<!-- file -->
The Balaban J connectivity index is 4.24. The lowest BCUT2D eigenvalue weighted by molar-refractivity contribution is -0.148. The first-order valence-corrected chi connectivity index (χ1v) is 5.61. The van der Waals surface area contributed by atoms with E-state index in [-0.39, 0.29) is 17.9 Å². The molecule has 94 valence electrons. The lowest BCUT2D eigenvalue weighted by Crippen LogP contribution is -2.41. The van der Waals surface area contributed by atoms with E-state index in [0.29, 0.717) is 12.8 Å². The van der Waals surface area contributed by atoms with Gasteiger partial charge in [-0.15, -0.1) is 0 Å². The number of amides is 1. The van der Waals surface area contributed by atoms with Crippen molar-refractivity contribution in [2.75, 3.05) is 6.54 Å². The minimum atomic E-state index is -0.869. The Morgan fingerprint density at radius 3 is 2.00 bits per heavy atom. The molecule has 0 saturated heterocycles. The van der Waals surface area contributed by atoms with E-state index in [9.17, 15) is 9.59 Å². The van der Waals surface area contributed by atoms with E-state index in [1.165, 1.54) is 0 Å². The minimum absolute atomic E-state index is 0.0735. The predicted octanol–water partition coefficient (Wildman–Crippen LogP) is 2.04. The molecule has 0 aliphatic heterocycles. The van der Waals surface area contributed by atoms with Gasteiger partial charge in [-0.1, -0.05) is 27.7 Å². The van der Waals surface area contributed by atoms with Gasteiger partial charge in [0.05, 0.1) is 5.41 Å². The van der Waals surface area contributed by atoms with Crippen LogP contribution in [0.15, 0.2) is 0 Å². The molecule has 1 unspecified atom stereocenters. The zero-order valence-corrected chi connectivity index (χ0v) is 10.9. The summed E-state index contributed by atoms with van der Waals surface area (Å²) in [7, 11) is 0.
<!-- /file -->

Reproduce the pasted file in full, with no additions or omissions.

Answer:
The Balaban J connectivity index is 4.24. The lowest BCUT2D eigenvalue weighted by molar-refractivity contribution is -0.148. The first-order valence-corrected chi connectivity index (χ1v) is 5.61. The van der Waals surface area contributed by atoms with E-state index in [-0.39, 0.29) is 17.9 Å². The molecule has 94 valence electrons. The lowest BCUT2D eigenvalue weighted by Crippen LogP contribution is -2.41. The van der Waals surface area contributed by atoms with E-state index in [0.29, 0.717) is 12.8 Å². The van der Waals surface area contributed by atoms with Gasteiger partial charge in [-0.15, -0.1) is 0 Å². The number of amides is 1. The van der Waals surface area contributed by atoms with Crippen molar-refractivity contribution in [2.75, 3.05) is 6.54 Å². The minimum atomic E-state index is -0.869. The Morgan fingerprint density at radius 3 is 2.00 bits per heavy atom. The molecule has 0 saturated heterocycles. The van der Waals surface area contributed by atoms with E-state index in [9.17, 15) is 9.59 Å². The van der Waals surface area contributed by atoms with E-state index in [1.165, 1.54) is 0 Å². The minimum absolute atomic E-state index is 0.0735. The predicted octanol–water partition coefficient (Wildman–Crippen LogP) is 2.04. The molecule has 0 aliphatic heterocycles. The van der Waals surface area contributed by atoms with Gasteiger partial charge in [-0.1, -0.05) is 27.7 Å². The van der Waals surface area contributed by atoms with Gasteiger partial charge in [0.05, 0.1) is 5.41 Å². The van der Waals surface area contributed by atoms with Crippen LogP contribution in [0.15, 0.2) is 0 Å². The molecule has 1 unspecified atom stereocenters. The zero-order valence-corrected chi connectivity index (χ0v) is 10.9. The summed E-state index contributed by atoms with van der Waals surface area (Å²) in [7, 11) is 0.